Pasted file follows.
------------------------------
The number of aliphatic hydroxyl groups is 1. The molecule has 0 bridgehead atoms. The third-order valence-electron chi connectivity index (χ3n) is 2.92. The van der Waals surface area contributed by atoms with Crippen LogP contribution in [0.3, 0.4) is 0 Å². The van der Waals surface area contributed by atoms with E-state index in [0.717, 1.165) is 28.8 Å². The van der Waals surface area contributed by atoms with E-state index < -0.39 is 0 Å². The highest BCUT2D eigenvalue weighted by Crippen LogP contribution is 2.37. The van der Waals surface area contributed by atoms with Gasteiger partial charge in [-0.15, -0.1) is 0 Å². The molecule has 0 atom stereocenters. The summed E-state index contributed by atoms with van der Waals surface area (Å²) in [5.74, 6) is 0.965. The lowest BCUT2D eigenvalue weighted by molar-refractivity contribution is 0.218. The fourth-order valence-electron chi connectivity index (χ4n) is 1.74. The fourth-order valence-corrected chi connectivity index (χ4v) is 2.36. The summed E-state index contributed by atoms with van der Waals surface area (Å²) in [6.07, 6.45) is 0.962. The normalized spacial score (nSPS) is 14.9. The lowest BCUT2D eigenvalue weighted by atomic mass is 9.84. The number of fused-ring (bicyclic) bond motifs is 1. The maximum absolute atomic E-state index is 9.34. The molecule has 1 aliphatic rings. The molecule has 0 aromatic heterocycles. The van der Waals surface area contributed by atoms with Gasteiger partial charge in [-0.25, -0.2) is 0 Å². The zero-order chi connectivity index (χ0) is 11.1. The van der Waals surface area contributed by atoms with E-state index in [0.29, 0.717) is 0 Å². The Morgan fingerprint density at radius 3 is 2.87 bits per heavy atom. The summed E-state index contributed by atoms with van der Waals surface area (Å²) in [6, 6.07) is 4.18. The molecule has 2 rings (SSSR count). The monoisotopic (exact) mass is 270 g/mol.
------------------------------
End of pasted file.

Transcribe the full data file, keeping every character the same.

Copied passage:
The number of aliphatic hydroxyl groups is 1. The molecule has 0 bridgehead atoms. The third-order valence-electron chi connectivity index (χ3n) is 2.92. The van der Waals surface area contributed by atoms with Crippen LogP contribution in [0.3, 0.4) is 0 Å². The van der Waals surface area contributed by atoms with E-state index in [0.717, 1.165) is 28.8 Å². The van der Waals surface area contributed by atoms with E-state index < -0.39 is 0 Å². The highest BCUT2D eigenvalue weighted by Crippen LogP contribution is 2.37. The van der Waals surface area contributed by atoms with Gasteiger partial charge in [-0.15, -0.1) is 0 Å². The molecule has 0 atom stereocenters. The summed E-state index contributed by atoms with van der Waals surface area (Å²) in [5.74, 6) is 0.965. The lowest BCUT2D eigenvalue weighted by molar-refractivity contribution is 0.218. The fourth-order valence-electron chi connectivity index (χ4n) is 1.74. The fourth-order valence-corrected chi connectivity index (χ4v) is 2.36. The summed E-state index contributed by atoms with van der Waals surface area (Å²) in [6.07, 6.45) is 0.962. The normalized spacial score (nSPS) is 14.9. The lowest BCUT2D eigenvalue weighted by atomic mass is 9.84. The number of fused-ring (bicyclic) bond motifs is 1. The maximum absolute atomic E-state index is 9.34. The molecule has 1 aliphatic rings. The molecule has 0 aromatic heterocycles. The van der Waals surface area contributed by atoms with Gasteiger partial charge in [-0.25, -0.2) is 0 Å². The zero-order chi connectivity index (χ0) is 11.1. The van der Waals surface area contributed by atoms with E-state index in [0.29, 0.717) is 0 Å². The Morgan fingerprint density at radius 3 is 2.87 bits per heavy atom. The summed E-state index contributed by atoms with van der Waals surface area (Å²) in [6, 6.07) is 4.18. The molecule has 2 rings (SSSR count). The monoisotopic (exact) mass is 270 g/mol.